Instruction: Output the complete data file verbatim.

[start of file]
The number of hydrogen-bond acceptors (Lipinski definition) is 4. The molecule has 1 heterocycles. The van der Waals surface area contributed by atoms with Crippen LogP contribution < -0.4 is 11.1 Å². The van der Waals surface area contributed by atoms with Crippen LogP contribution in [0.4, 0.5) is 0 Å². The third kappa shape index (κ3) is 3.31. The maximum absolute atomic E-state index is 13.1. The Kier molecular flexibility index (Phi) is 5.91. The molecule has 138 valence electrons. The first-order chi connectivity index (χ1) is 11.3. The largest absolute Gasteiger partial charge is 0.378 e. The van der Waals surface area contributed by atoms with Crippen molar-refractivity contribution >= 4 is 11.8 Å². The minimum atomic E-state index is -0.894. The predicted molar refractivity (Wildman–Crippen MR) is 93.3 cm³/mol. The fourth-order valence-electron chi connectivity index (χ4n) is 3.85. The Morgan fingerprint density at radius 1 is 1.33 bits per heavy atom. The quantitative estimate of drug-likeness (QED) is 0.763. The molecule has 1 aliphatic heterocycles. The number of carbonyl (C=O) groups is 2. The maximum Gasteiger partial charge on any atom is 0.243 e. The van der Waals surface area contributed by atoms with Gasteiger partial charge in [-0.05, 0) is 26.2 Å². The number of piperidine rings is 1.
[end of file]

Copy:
The number of hydrogen-bond acceptors (Lipinski definition) is 4. The molecule has 1 heterocycles. The van der Waals surface area contributed by atoms with Crippen LogP contribution < -0.4 is 11.1 Å². The van der Waals surface area contributed by atoms with Crippen LogP contribution in [0.4, 0.5) is 0 Å². The third kappa shape index (κ3) is 3.31. The maximum absolute atomic E-state index is 13.1. The Kier molecular flexibility index (Phi) is 5.91. The molecule has 138 valence electrons. The first-order chi connectivity index (χ1) is 11.3. The largest absolute Gasteiger partial charge is 0.378 e. The van der Waals surface area contributed by atoms with Crippen molar-refractivity contribution >= 4 is 11.8 Å². The minimum atomic E-state index is -0.894. The predicted molar refractivity (Wildman–Crippen MR) is 93.3 cm³/mol. The fourth-order valence-electron chi connectivity index (χ4n) is 3.85. The Morgan fingerprint density at radius 1 is 1.33 bits per heavy atom. The quantitative estimate of drug-likeness (QED) is 0.763. The molecule has 1 aliphatic heterocycles. The number of carbonyl (C=O) groups is 2. The maximum Gasteiger partial charge on any atom is 0.243 e. The van der Waals surface area contributed by atoms with Gasteiger partial charge in [-0.05, 0) is 26.2 Å². The number of piperidine rings is 1.